Indian-American novelist Ved Mehta dies at 86text_fields
New York: Renowned Indian-American novelist Ved Mehta, known more for taking India to the American readers, died at home here at the age of 86.
Mehta, who overcame blindness, had for 33 years been a staff writer for the New Yorker magazine who reported his death on Saturday.
Born in Lahore before independence in a well-off Punjabi family in 1934, Mehta lost his eyesight when he was three years old to meningitis. He, however, did not let his handicap get in the way of a flourishing career or stop him from showcasing his literary prowess to the world.
He was determined to apprehend the world around him with maximal accuracy and to describe it as best he could.
"I felt that blindness was a terrible impediment, and that if only I exerted myself, and did everything my big sisters and big brother did, I could somehow become exactly like them," he wrote.
Best known for his 12-volume memoir, which focused on the troubled modern history of India and his early struggles with blindness, Mehta's 24 books included volumes of reportage on India, among them "Walking the Indian Streets" (1960), "Portrait of India" (1970) and "Mahatma Gandhi and His Apostles" (1977), as well as explorations of philosophy, theology and linguistics.
"Daddyji" was the first installment in what was to become a 12-volume series of autobiographical works, known collectively as "Continents of Exile." "Ved Mehta has established himself as one of the magazine's most imposing figures," The New Yorker's storied editor William Shawn, who hired him as a staff writer in 1961, told The New York Times in 1982.
"He writes about serious matters without solemnity, about scholarly matters without pedantry, about abstruse matters without obscurity," Shawn had said.
The recipient of a MacArthur Foundation "genius grant" in 1982, Mehta was long praised by critics for his forthright, luminous prose — with its "informal elegance, diamond clarity and hypnotic power," as The Sunday Herald of Glasgow put it in a 2005 profile, the New York Times reported on Sunday.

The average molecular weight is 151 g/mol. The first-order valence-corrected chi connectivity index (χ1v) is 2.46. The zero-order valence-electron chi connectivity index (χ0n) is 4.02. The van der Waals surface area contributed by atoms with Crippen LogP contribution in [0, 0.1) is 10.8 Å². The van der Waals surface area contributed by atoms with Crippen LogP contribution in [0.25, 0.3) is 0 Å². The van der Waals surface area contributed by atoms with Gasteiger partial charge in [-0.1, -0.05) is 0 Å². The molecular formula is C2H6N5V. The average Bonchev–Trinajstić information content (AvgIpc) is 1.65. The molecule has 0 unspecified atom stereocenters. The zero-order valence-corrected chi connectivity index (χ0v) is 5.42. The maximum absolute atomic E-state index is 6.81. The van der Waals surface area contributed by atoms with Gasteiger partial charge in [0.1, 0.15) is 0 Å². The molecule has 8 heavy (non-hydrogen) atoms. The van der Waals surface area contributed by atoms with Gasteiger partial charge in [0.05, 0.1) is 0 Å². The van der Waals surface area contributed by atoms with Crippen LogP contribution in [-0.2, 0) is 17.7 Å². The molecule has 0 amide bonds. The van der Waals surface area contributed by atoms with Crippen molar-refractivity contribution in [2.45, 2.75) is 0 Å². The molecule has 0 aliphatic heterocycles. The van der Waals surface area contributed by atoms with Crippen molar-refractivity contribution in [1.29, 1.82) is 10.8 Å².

Mehta composed all of his work orally, dictating long swaths to an assistant, who read them back again and again for him to polish until the work shone like a mirror. He could rework a single article more than a hundred times, he often said, the report said.
One of the most striking hallmarks of Mehta's prose was its profusion of visual description: of the rich and varied landscapes he encountered, of the people he interviewed, of the cities he visited, the NYT report said.
Mehta walked the streets of the city without a cane or a seeing-eye dog, and he bristled when someone dared try to assist him.
After coming to the United States at 15, Mehta attended the Arkansas School for the Blind, in Little Rock. After studying at Pomona College and Oxford University, he began to flourish in his working life as a writer.
He joined the magazine when he was 26 and, for more than three decades, wrote a stream of pieces, many of them appearing in multipart series. He wrote about Oxford dons, theology, Indian politics, and many other subjects.
Some of his most fascinating works are "A Battle Against the Bewitchment of Our Intelligence" (1961), a portrait of British intellectual life and the philosophical debates of the time; "John Is Easy to Please" (1971), a piece about the young linguist Noam Chomsky and the critics of his theory of transformational grammar; and, in 1976, a three-part Profile of Mahatma Gandhi, the report said.
(PTI with minor edits)